He received an endorsement from the Regina Police Association by union president Troy Hagen after the number of police officers serving with the Regina Police Service decreased by 31 during the mayoralty of Doug Archer. Troy Hagen is now the Chief of Police in Regina. Fiacco was elected by acclamation in 2003, re-elected on October 25, 2006. On October 28, 2009, Fiacco was elected to his fourth term, he did not run for a fifth term, was succeeded as mayor by former councillor Michael Fougere. He serves as a member on the Regina Regional Economic Development Authority. On November 28, 2012 Fiacco received the President’s Community Award from the University of Regina in recognition of service to the province of Saskatchewan. Fiacco and his wife Angie have three children, Jordan and one granddaughter, Leena

Nishantha Ranatunga

Nishantha Ranatunga is a former Sri Lankan cricketer who played two ODIs in 1993. An all-rounder of note in domestic cricket, he is the brother of former Sri Lanka captain Arjuna Ranatunga, Sanjeeva Ranatunga, Dammika Ranatunga and Prasanna Ranatunga. Ranatunga was the former honorable secretary of Sri Lanka Cricket, the governing body of cricket in Sri Lanka, he served as the secretary of the government-appointed interim-committee, in charge of the cricket board when stadiums were built and renovated for the ICC Cricket World Cup 2011. Ranatunga was appointed by the UPFA government as the director general of the state-owned Sri Lanka Rupavahini Corporation. In January, 2012, he was elected uncontested as the secretary of the cricket board. There has been a lot of controversy over Ranatunga's role as CEO of a television channel, owned by president Mahinda Rajapaksa's family, that the cricket board awarded broadcast rights to. Critics say that Ranatunga's role as the CEO of Carlton Sports Network while being the secretary at Sri Lanka Cricket is a conflict of interest.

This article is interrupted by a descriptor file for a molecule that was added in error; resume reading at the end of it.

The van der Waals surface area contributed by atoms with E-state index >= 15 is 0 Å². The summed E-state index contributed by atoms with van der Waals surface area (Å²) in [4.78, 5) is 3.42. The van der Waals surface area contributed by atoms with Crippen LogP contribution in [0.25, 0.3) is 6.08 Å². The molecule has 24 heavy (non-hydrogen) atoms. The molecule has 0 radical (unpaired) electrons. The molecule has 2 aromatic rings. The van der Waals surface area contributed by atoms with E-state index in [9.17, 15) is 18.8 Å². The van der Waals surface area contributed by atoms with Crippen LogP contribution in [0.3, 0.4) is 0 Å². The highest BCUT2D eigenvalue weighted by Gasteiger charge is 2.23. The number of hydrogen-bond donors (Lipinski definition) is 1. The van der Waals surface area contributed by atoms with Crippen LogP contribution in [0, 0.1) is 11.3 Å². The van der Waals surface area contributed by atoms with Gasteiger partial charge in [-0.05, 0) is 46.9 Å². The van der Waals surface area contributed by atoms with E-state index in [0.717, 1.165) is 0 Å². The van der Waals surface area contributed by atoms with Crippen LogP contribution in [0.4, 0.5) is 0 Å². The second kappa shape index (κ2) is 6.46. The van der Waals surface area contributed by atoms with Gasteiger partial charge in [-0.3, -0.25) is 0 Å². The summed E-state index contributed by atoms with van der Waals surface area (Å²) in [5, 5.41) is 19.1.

Nishantha Ranatunga at ESPNcricinfo Cricinfo article on Nishantha Ranatunga Nishantha Ranatunga at CricketArchive Articles and photos on Nishantha Ranatunga